The Belarusian Defense Minister admitted that the ongoing militarization of Eastern Europe keeps him “wary and tense.” Minsk monitors all military activities in the region carefully, including multiple exercises and permanent or temporary deployments of NATO troops and equipment. While it does not register these activities as immediate threats to its territory, the Belarusian MoD perceives them as preparations for creating offensive potentials against Belarus. Given the nearly total curtailment of military transparency and risk reduction measures in the region, concern appears to be growing in Minsk that these escalatory developments could easily get out of control and impact Belarus in the future (MoD, February 15).

Khrenin also assessed the situation on the Belarusian-Ukrainian border. According to him, Ukraine has about 112,000-114,000 troops stationed close to the border, with up to 17,000 involved in protecting the area. He believes that the Belarusian contingent deployed there remains sufficient, as Minsk does not currently see a threat of major fighting erupting. Belarus looks positively at the fact that Ukraine has fortified the border area, as it lowers the risk of sudden attacks. The Minister underlined, however, the problem of small sabotage groups penetrating the border into Belarusian territory. State media recently reported on an anti-terrorist operation by the army and security services where two Ukrainians and one Belarusian national were detained with explosive materials (Belta, February 16).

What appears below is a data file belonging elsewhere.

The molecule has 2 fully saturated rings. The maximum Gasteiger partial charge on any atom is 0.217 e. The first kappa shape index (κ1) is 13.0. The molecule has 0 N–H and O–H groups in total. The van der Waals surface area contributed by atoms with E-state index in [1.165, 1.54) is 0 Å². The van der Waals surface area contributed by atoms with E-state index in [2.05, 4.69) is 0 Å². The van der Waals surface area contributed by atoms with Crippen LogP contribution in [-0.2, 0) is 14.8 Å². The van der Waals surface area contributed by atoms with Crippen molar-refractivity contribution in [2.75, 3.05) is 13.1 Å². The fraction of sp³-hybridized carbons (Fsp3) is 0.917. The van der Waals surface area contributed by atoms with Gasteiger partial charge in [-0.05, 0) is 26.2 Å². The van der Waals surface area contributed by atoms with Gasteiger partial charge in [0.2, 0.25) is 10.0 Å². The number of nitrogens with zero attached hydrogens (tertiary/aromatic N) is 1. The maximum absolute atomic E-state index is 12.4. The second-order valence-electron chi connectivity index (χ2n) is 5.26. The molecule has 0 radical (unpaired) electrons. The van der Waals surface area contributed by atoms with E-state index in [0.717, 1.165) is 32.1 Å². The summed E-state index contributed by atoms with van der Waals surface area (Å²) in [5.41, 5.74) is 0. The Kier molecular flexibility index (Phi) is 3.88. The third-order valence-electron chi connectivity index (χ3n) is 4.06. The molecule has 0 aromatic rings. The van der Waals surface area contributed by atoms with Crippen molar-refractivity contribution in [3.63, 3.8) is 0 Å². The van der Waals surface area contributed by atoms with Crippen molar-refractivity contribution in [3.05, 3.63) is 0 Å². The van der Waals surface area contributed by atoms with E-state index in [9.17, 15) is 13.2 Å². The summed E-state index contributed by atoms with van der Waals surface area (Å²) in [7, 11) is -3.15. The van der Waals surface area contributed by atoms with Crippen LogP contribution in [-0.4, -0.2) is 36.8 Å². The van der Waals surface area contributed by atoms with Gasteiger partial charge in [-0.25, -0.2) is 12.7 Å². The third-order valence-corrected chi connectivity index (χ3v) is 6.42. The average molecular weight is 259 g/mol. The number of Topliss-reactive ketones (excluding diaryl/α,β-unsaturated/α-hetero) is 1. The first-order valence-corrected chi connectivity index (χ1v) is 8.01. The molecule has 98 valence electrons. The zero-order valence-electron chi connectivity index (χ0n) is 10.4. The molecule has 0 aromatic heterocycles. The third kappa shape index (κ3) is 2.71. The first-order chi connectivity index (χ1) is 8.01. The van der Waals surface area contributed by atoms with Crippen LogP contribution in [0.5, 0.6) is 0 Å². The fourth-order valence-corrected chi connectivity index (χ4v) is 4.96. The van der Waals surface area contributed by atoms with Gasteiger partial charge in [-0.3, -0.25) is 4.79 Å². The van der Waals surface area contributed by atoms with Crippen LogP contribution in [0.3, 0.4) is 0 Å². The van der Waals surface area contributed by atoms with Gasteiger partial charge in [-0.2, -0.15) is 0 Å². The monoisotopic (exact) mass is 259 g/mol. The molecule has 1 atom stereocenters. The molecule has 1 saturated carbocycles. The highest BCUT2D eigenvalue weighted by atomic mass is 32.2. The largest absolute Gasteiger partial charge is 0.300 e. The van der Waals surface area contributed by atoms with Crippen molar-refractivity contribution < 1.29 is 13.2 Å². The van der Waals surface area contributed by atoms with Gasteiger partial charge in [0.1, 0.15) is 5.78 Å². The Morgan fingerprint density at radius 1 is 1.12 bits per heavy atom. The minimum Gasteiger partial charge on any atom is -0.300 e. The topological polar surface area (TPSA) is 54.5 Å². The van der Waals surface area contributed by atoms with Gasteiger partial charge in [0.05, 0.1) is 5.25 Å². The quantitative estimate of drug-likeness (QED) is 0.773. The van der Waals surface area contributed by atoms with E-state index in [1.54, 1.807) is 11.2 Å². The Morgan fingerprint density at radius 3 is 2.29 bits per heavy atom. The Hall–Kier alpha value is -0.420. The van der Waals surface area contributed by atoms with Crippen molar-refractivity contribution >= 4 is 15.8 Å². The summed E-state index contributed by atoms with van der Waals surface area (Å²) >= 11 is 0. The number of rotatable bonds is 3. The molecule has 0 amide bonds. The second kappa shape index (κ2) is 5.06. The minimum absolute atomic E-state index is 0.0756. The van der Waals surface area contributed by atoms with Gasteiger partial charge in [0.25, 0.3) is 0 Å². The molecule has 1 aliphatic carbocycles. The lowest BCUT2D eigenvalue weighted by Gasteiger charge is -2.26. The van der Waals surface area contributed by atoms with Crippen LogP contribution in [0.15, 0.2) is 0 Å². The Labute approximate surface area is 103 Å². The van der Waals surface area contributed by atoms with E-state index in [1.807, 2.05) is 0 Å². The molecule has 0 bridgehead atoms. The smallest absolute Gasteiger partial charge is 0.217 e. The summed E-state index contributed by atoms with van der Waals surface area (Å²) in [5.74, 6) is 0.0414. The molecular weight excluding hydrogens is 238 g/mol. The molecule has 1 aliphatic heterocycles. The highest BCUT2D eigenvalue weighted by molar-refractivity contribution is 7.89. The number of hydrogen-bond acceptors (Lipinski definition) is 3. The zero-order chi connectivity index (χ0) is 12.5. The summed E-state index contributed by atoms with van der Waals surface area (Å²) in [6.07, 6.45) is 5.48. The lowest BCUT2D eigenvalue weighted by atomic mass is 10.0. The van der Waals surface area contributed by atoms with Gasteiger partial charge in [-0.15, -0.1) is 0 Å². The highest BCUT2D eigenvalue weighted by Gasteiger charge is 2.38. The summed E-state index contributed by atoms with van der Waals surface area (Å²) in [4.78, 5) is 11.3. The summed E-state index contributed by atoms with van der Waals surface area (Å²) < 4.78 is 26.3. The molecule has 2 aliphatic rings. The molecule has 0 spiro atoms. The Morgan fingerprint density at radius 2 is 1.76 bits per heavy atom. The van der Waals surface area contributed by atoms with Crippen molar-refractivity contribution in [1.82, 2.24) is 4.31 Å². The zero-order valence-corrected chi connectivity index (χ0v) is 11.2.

The statements from Khrenin and Revenko reflect Belarus’s developing strategies to ensure its defense. As it finds itself in an increasingly complicated and entangled security situation, Minsk is doubling down on deterrence through asymmetrical means, hoping that its offers of dialogue and military transparency will one day bear fruit.